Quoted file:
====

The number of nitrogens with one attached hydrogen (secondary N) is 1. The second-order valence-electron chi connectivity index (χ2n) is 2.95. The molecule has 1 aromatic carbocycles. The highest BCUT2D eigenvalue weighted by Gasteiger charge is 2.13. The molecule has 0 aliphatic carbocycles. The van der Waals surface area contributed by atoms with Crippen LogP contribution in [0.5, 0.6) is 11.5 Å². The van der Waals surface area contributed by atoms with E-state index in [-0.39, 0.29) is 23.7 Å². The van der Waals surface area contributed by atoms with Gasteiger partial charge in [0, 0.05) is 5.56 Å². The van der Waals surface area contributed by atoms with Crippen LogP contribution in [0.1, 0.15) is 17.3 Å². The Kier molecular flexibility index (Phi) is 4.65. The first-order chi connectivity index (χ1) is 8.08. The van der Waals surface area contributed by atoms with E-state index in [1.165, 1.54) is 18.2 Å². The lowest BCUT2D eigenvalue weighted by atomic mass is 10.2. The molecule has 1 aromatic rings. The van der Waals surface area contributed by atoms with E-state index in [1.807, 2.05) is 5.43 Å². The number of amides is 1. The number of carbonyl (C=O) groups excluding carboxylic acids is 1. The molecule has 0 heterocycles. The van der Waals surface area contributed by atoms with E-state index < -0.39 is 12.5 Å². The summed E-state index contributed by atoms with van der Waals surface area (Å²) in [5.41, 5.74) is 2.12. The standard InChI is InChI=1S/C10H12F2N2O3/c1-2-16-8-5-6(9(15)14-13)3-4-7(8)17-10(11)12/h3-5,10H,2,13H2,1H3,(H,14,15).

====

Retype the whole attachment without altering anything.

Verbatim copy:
The number of nitrogens with one attached hydrogen (secondary N) is 1. The second-order valence-electron chi connectivity index (χ2n) is 2.95. The molecule has 1 aromatic carbocycles. The highest BCUT2D eigenvalue weighted by Gasteiger charge is 2.13. The molecule has 0 aliphatic carbocycles. The van der Waals surface area contributed by atoms with Crippen LogP contribution in [0.5, 0.6) is 11.5 Å². The van der Waals surface area contributed by atoms with E-state index in [-0.39, 0.29) is 23.7 Å². The van der Waals surface area contributed by atoms with Gasteiger partial charge in [0, 0.05) is 5.56 Å². The van der Waals surface area contributed by atoms with Crippen LogP contribution in [0.1, 0.15) is 17.3 Å². The Kier molecular flexibility index (Phi) is 4.65. The first-order chi connectivity index (χ1) is 8.08. The van der Waals surface area contributed by atoms with E-state index in [1.165, 1.54) is 18.2 Å². The lowest BCUT2D eigenvalue weighted by atomic mass is 10.2. The molecule has 1 aromatic rings. The van der Waals surface area contributed by atoms with E-state index in [1.807, 2.05) is 5.43 Å². The number of amides is 1. The number of carbonyl (C=O) groups excluding carboxylic acids is 1. The molecule has 0 heterocycles. The van der Waals surface area contributed by atoms with E-state index < -0.39 is 12.5 Å². The summed E-state index contributed by atoms with van der Waals surface area (Å²) in [5.41, 5.74) is 2.12. The standard InChI is InChI=1S/C10H12F2N2O3/c1-2-16-8-5-6(9(15)14-13)3-4-7(8)17-10(11)12/h3-5,10H,2,13H2,1H3,(H,14,15).